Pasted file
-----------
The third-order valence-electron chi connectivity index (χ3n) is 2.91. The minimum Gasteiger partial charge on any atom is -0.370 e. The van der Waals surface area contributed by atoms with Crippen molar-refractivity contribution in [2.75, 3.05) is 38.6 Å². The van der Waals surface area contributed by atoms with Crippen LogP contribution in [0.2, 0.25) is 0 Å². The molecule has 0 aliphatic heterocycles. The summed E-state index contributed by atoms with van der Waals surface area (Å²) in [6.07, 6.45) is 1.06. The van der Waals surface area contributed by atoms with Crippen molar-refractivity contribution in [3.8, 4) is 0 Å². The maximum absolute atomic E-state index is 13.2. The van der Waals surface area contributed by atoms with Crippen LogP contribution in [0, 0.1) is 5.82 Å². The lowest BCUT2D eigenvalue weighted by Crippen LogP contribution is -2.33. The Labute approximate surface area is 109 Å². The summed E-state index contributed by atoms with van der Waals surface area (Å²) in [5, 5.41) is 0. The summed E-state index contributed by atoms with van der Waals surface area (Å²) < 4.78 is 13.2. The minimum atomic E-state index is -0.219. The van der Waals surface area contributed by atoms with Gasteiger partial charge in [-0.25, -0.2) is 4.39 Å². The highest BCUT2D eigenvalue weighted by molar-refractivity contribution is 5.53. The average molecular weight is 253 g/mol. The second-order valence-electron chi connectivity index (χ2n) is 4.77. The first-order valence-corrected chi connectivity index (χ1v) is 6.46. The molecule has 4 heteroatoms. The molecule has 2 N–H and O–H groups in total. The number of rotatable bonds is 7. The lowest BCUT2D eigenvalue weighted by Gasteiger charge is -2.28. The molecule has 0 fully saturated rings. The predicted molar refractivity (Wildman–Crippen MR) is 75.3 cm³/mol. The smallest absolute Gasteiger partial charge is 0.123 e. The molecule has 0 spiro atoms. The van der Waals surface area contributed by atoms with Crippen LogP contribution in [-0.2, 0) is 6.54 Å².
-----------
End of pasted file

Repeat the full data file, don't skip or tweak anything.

The third-order valence-electron chi connectivity index (χ3n) is 2.91. The minimum Gasteiger partial charge on any atom is -0.370 e. The van der Waals surface area contributed by atoms with Crippen molar-refractivity contribution in [2.75, 3.05) is 38.6 Å². The van der Waals surface area contributed by atoms with Crippen LogP contribution in [0.2, 0.25) is 0 Å². The molecule has 0 aliphatic heterocycles. The summed E-state index contributed by atoms with van der Waals surface area (Å²) in [6.07, 6.45) is 1.06. The van der Waals surface area contributed by atoms with Crippen molar-refractivity contribution in [3.8, 4) is 0 Å². The maximum absolute atomic E-state index is 13.2. The van der Waals surface area contributed by atoms with Crippen LogP contribution in [0, 0.1) is 5.82 Å². The lowest BCUT2D eigenvalue weighted by Crippen LogP contribution is -2.33. The Labute approximate surface area is 109 Å². The summed E-state index contributed by atoms with van der Waals surface area (Å²) in [5, 5.41) is 0. The summed E-state index contributed by atoms with van der Waals surface area (Å²) < 4.78 is 13.2. The minimum atomic E-state index is -0.219. The van der Waals surface area contributed by atoms with Gasteiger partial charge in [-0.25, -0.2) is 4.39 Å². The highest BCUT2D eigenvalue weighted by molar-refractivity contribution is 5.53. The average molecular weight is 253 g/mol. The second-order valence-electron chi connectivity index (χ2n) is 4.77. The first-order valence-corrected chi connectivity index (χ1v) is 6.46. The molecule has 4 heteroatoms. The molecule has 2 N–H and O–H groups in total. The number of rotatable bonds is 7. The lowest BCUT2D eigenvalue weighted by Gasteiger charge is -2.28. The molecule has 0 fully saturated rings. The predicted molar refractivity (Wildman–Crippen MR) is 75.3 cm³/mol. The smallest absolute Gasteiger partial charge is 0.123 e. The molecule has 0 spiro atoms. The van der Waals surface area contributed by atoms with Crippen LogP contribution in [-0.2, 0) is 6.54 Å².